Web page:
King George V visiting Tyne Cot Cemetery, during his 1922 pilgrimage to the memorials under construction in Belgium and France. He was accompanied by Sir Fabian Ware (third from left), founder of the Imperial War Graves Commission - now CWGC. Standing next to the King are Field Marshal Earl Haig and Mr T Elvidge, Head Gardener at Tyne Cot (Photo © CWGC)

'Shaping Our Sorrow' - CWGC archive display launches for Armistice Centenary

Posted on centenarynews.com on 14 October 2018
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More than 600 documents and photos from the Commonwealth War Graves Commission’s extensive archives have been released online for the end of the First World War Centenary.

Plans and architectural drawings for the earliest cemeteries and memorials explore how the Commission strove to provide a physical form and emotional outlet for the shared grief of Britain and its empire. 

But the collection, entitled Shaping Our Sorrow, also contains sharp reminders of the anger stirred by the principle of 'equality in death' that helped to shape remembrance as we know it today.

Some of that fury was vented directly against Sir Fabian Ware, the prominent Red Cross volunteer and founder of the Imperial War Graves Commission (later renamed CWGC) in 1917, whose vision ensured that the dead of the Great War would be commemorated individually, where they died.

The decision not to repatriate the fallen was particularly controversial. A grieving Canadian mother, Anna Durie, condemned the IWGC as the ‘most autocratic and tyrannical body of men that has existed since England lost the North American colonies.’ (Image © CWGC)

Another bereaved mother, Sarah Smith, started a petition, lobbying the Prince of Wales - as IWGC President - to reverse the policy.

The Commission felt, however, that if some servicemen were allowed to be brought home, particularly those from a wealthy background, the comradeship that had developed between them at the front would be lost.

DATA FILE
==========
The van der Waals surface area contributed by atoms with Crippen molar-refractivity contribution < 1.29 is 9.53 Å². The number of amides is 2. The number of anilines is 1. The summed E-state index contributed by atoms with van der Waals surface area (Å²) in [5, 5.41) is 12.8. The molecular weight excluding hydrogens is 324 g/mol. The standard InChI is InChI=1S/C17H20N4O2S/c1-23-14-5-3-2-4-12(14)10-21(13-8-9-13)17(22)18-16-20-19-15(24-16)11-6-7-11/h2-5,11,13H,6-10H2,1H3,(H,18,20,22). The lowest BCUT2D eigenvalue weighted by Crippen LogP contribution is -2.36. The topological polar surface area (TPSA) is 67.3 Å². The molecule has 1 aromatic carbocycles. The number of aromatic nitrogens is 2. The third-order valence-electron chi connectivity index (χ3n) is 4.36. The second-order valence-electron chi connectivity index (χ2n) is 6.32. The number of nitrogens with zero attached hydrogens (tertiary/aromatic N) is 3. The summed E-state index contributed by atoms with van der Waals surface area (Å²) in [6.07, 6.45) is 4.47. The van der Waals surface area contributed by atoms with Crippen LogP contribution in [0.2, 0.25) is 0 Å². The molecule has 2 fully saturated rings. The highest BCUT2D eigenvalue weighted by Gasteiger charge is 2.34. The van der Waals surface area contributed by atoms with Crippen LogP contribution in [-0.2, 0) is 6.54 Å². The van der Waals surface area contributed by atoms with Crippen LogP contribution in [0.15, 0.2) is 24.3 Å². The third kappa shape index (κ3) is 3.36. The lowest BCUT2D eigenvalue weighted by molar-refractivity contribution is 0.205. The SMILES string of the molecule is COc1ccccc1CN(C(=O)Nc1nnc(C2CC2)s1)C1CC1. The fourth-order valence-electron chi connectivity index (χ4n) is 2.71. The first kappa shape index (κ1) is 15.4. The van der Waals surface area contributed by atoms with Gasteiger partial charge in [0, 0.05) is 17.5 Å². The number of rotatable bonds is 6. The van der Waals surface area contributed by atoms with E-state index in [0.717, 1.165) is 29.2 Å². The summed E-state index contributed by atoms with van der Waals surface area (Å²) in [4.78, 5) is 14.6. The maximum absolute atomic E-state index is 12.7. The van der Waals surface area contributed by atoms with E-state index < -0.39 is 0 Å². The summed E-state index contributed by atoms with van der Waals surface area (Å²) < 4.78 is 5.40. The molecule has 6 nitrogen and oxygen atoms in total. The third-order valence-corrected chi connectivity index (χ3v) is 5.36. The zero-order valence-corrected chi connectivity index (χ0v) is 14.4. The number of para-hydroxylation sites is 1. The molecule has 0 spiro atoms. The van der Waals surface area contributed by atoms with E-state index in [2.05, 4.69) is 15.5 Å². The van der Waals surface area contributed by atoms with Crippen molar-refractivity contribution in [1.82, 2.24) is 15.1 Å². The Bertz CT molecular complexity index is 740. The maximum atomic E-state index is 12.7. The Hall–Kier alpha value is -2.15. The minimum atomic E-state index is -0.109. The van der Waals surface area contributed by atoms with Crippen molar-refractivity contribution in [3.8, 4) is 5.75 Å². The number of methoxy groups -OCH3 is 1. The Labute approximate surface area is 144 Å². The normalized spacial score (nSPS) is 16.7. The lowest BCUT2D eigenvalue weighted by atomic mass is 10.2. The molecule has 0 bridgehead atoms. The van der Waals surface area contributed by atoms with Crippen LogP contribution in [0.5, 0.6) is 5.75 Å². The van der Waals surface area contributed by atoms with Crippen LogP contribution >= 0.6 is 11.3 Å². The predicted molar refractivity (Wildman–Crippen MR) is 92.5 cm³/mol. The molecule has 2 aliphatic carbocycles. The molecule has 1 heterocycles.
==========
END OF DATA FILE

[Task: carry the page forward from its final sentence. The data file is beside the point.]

By 1922, its work was endorsed at the highest level, with King George V’s pilgrimage to the battlefields of the Western Front.

The online collection features a series of photographs, striking for their crisp quality, capturing the visit of the King to CWGC’s earliest sites, accompanied by Sir Fabian Ware and Field Marshal Haig, Commander of the British armies in France and Flanders from 1915-18.

The royal itinerary included Tyne Cot at Passchendaele, destined to become the largest Commonwealth Cemetery in the world. 

It was George V who chose a former German blockhouse as the site for the cemetery’s Cross of Sacrifice.

George V's passport, issued for the tour of France and Flanders, listing his surname as 'The King' (Image © CWGC)

The monarch initially shared some of the scepticism about the Commission's aims. But at the end of his pilgrimage he delivered an eloquent verdict on what he'd seen: "I have many times asked myself whether there can be more potent advocates of peace upon earth through the year to come, than this massed multitude of silent witnesses to the desolation of war." 

The exhibition also focuses on famous individuals associated with the Commission’s work, among them the author Rudyard Kipling, who lost his only son John at the Battle of Loos.

And it unearths stories of the first IWGC gardeners, who started to create the distinctive 'English country garden effect'  for the cemeteries and memorials.

Andrew Fetherston, Chief Archivist at the Commonwealth War Graves Commission, says: "As the First World War came to an end, it was just the start of the monumental task of honouring the dead. Our rituals of remembrance are too often taken for granted, but this exhibition is a stark reminder that commemorating one million people equally, regardless of class and rank, was unprecedented and often very controversial.

"We’re excited to share our fascinating archive collection which casts fresh light on the creation of our iconic war cemeteries and memorials."

Visit Shaping our Sorrow on the CWGC website to view the exhibition.

See also A Guide to the Commonwealth War Graves Commission, published in September 2018.

Source: Commonwealth War Graves Commisssion - CWGC

Images courtesy of CWGC

Posted by: CN Editorial Team

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